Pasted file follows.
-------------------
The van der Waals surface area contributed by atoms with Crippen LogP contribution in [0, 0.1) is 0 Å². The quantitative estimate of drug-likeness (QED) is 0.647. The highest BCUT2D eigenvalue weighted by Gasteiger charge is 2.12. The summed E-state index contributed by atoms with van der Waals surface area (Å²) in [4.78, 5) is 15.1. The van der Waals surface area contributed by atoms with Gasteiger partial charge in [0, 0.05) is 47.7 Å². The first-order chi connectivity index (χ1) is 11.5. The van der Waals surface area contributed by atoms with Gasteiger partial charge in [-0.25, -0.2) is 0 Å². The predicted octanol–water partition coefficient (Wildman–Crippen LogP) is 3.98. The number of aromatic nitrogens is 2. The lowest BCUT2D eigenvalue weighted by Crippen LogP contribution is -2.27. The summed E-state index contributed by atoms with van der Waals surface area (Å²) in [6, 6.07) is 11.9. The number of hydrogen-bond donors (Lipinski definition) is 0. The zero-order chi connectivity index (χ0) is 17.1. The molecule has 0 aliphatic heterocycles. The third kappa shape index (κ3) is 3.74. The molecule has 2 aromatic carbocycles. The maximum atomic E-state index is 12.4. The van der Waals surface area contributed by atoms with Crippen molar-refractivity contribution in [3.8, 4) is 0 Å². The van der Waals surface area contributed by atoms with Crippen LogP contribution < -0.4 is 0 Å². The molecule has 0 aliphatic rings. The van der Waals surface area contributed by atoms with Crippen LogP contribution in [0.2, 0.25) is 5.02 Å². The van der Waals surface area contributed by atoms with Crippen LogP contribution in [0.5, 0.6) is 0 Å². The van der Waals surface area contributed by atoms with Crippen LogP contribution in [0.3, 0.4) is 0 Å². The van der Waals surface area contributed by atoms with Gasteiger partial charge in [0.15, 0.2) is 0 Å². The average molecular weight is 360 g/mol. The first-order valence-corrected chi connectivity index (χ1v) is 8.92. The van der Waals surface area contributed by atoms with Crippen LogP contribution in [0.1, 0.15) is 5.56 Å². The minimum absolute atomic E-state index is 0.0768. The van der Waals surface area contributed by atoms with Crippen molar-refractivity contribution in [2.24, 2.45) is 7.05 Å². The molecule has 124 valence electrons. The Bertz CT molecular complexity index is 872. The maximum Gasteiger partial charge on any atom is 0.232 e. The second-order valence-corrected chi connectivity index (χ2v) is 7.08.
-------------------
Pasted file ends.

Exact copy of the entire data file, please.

The van der Waals surface area contributed by atoms with Crippen LogP contribution in [0, 0.1) is 0 Å². The quantitative estimate of drug-likeness (QED) is 0.647. The highest BCUT2D eigenvalue weighted by Gasteiger charge is 2.12. The summed E-state index contributed by atoms with van der Waals surface area (Å²) in [4.78, 5) is 15.1. The van der Waals surface area contributed by atoms with Gasteiger partial charge in [0, 0.05) is 47.7 Å². The first-order chi connectivity index (χ1) is 11.5. The van der Waals surface area contributed by atoms with Gasteiger partial charge in [-0.25, -0.2) is 0 Å². The predicted octanol–water partition coefficient (Wildman–Crippen LogP) is 3.98. The number of aromatic nitrogens is 2. The lowest BCUT2D eigenvalue weighted by Crippen LogP contribution is -2.27. The summed E-state index contributed by atoms with van der Waals surface area (Å²) in [6, 6.07) is 11.9. The number of hydrogen-bond donors (Lipinski definition) is 0. The zero-order chi connectivity index (χ0) is 17.1. The molecule has 0 aliphatic heterocycles. The third kappa shape index (κ3) is 3.74. The molecule has 2 aromatic carbocycles. The maximum atomic E-state index is 12.4. The van der Waals surface area contributed by atoms with Crippen molar-refractivity contribution in [3.8, 4) is 0 Å². The van der Waals surface area contributed by atoms with Crippen LogP contribution < -0.4 is 0 Å². The molecule has 0 aliphatic rings. The van der Waals surface area contributed by atoms with Crippen LogP contribution in [0.2, 0.25) is 5.02 Å². The van der Waals surface area contributed by atoms with Crippen LogP contribution in [0.5, 0.6) is 0 Å². The van der Waals surface area contributed by atoms with Crippen LogP contribution in [0.3, 0.4) is 0 Å². The van der Waals surface area contributed by atoms with Gasteiger partial charge in [0.15, 0.2) is 0 Å². The average molecular weight is 360 g/mol. The first-order valence-corrected chi connectivity index (χ1v) is 8.92. The van der Waals surface area contributed by atoms with Crippen LogP contribution in [0.1, 0.15) is 5.56 Å². The minimum absolute atomic E-state index is 0.0768. The van der Waals surface area contributed by atoms with Crippen molar-refractivity contribution in [2.24, 2.45) is 7.05 Å². The molecule has 124 valence electrons. The Bertz CT molecular complexity index is 872. The maximum Gasteiger partial charge on any atom is 0.232 e. The second-order valence-corrected chi connectivity index (χ2v) is 7.08.